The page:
Kuai San Dian Xin 块三点心: Stuff Your Face With Dim Sum Priced At Only S$1.30 Per Basket At Lakeside

If Kuai San Dian Xin 块三点心 sounds familiar to you, you might have read our previous article on the Woodlands outlet. Tucked in a corner of Lakeside, this second outlet maintains its affordable price at only $1.30 per basket of dim sum, but does not operate 24/7 like the one at Woodlands.

You will find the humble stall in the Choh Dee Place kopitiam under Block 346A.

Dim sum is obviously the name of the game here, and we were greeted with a glass display full of glistening fried items. There was a wide variety to choose from, and we wanted to try everything (lucky it’s only $1.30!).

Kuai San Dian Xin steams the dim sum upon order to ensure freshness and that the food is not overcooked. This way, you can expect your food to be piping hot!

My favourite dim sum dish of all time, the Siew Mai ($1.30) did not disappoint.

The skin was thin and soft, making it easy to bite into. There were also visible chunks of meat, so you know Kuai San Dian Xin is not scrimping on ingredients just because of its competitive price. The ikura on top of the Siew Mai also added extra texture when they popped in my mouth.

The Prawn Dumpling ($1.30) or what we all know as Har Gow, however, was not as impressive. Although the prawns were big and fresh, the skin was a tad too thick for our liking.

The HK Style Char Siew Chee Cheong Fun ($1.30) comes with thin rice sheets wrapped around bits of char siew, before being topped with fried shallots and spring onions, and drizzled with a special homemade sauce.

We loved how the thin and chewy rice sheets were wrapped around generous chunks of char siew, but felt that the sauce was a tad too salty.

If you are a soon kueh fan, you might like the Prawn Fen Guo ($1.30) here. These rolls tasted similar to soon kueh, but with additional prawns, peanut and coriander.

The prawns were huge and the skin was so thin that you could see the ingredients inside, but the coriander threw me off a little. If you’re someone who hates coriander, you might want to avoid this dish as it is brimming with them.

If not, you’ll love this!

I am not usually a fan of Char Siew Paus, but the small-sized Char Siew Paus ($1.30) here surprised me. The skin encased rich, fatty char siew coated in homemade barbecue sauce and the meat was the perfect ratio of fatty and lean.

Being a huge coffee lover, the Coffee Bun ($1.30) was one of the first things to catch my attention. This is a very unique flavour for a dim sum pau, and I loved it.

The skin of this particular pau was much thicker than the skin of the Char Siew Paus we had, but I felt that it balanced perfectly with the rich coffee-flavoured custard in the middle. The filling was also not too sweet, so it would be easy to have more than one without feeling jelak.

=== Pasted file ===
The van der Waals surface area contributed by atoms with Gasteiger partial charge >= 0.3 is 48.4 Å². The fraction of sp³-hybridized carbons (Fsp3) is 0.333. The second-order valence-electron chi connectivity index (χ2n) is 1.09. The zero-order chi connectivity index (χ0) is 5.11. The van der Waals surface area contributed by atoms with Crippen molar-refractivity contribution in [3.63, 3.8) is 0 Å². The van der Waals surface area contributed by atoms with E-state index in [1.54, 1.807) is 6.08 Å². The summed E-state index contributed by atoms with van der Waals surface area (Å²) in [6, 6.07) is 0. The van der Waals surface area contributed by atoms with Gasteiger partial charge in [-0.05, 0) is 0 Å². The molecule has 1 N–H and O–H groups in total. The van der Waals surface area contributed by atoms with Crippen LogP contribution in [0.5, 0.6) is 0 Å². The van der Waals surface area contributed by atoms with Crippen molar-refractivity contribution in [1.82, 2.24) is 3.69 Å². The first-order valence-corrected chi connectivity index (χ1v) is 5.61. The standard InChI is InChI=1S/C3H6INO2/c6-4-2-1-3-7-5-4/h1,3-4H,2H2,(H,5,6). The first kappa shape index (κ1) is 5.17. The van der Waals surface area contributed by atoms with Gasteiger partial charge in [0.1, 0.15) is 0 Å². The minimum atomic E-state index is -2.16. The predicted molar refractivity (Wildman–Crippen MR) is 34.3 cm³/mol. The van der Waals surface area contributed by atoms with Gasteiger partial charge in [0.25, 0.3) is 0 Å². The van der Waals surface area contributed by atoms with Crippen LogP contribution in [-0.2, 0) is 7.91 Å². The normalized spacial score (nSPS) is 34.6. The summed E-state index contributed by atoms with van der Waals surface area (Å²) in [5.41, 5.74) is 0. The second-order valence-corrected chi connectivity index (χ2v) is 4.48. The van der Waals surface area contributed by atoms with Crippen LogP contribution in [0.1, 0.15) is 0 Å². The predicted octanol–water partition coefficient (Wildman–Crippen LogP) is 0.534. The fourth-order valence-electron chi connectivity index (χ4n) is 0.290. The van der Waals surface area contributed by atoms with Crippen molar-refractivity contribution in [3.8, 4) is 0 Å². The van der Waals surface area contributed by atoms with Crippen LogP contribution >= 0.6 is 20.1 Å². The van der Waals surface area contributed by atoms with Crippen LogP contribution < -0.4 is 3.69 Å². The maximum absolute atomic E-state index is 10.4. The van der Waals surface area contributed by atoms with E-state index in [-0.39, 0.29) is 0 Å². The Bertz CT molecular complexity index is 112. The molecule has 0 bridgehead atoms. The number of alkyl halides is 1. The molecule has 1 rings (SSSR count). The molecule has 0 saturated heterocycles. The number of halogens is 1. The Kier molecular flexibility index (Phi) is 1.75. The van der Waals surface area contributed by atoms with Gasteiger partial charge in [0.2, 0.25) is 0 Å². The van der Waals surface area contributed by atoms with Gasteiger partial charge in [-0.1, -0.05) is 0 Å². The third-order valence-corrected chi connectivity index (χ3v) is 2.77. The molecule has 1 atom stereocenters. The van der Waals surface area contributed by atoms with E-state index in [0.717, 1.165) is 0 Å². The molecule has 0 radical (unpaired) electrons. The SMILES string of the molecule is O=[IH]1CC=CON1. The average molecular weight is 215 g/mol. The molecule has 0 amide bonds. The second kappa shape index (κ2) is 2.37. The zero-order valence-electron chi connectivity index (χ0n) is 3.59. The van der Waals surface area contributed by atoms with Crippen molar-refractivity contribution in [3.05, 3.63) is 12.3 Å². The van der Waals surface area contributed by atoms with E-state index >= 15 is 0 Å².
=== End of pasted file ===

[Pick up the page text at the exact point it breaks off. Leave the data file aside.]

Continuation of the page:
Carrot Cake ($1.30) is a Singaporean favourite and this crispy deliciousness will put carrot cakes from many dim sum places to shame.

Although the carrot cakes were not re-fried upon order, they were still perfectly crisp and fragrant. The insides of the carrot cake were soft and tender, and you could also see bits of radish and lap cheong. 

The Spring Roll ($1.30) or Popiah had thin, crispy skin encasing shredded jicama, carrots, and cabbage. These are best consumed after dipping in sweet chili sauce.

The filling was seasoned perfectly and complemented the crispy skin well. I ate two whole rolls in a seating! You know that old oil taste that we all hate? All the fried items we tried bore no trace of that.

The Century Egg Porridge ($1.30) however, was not something to rave about. Although the porridge did come with a generous serving of century eggs, there was no minced pork like most dim sum shops usually include, and was a little on the bland side.

However, for its small price tag, I still think that it is worth it if you’re craving a warm dish on a cold rainy day, or when you’re feeling under the weather.

We ended our meal with Crispy Banana fritters ($1.30). This fritter is filled with red bean paste and slices of banana, all wrapped up in crispy fried vermicelli.

Don’t diss it until you try it as it may sound weird but actually came together very well. In fact, it was one of the top 10 desserts I have ever tried, and I wish all dim sum stalls sold these fritters.

This shop is indeed the definition of affordable dim sum, but there were hits and misses amongst the dishes we tried. Of course, you cannot expect restaurant-quality dim sum here but for $1.30 per basket, I think the standard is pretty decent.

Head down to this dim sum shop to try the food for yourselves, especially for days where you crave dim sum, but don’t feel like burning a hole in your pocket.

If it’s really late at night but you NEED to satisfy a dim sum craving, pop over to the other outlet at Woodlands Primz Bizhub instead, where the shop is open 24/7 with prices still at only $1.30 per basket.

Expected damage: $5 – $10 per pax

Kuai San Dian Xin 块三点心: Blk 346A, Kang Ching Road, #01-01 Singapore 611346 | Opening Hours: (Daily) 6am – 10pm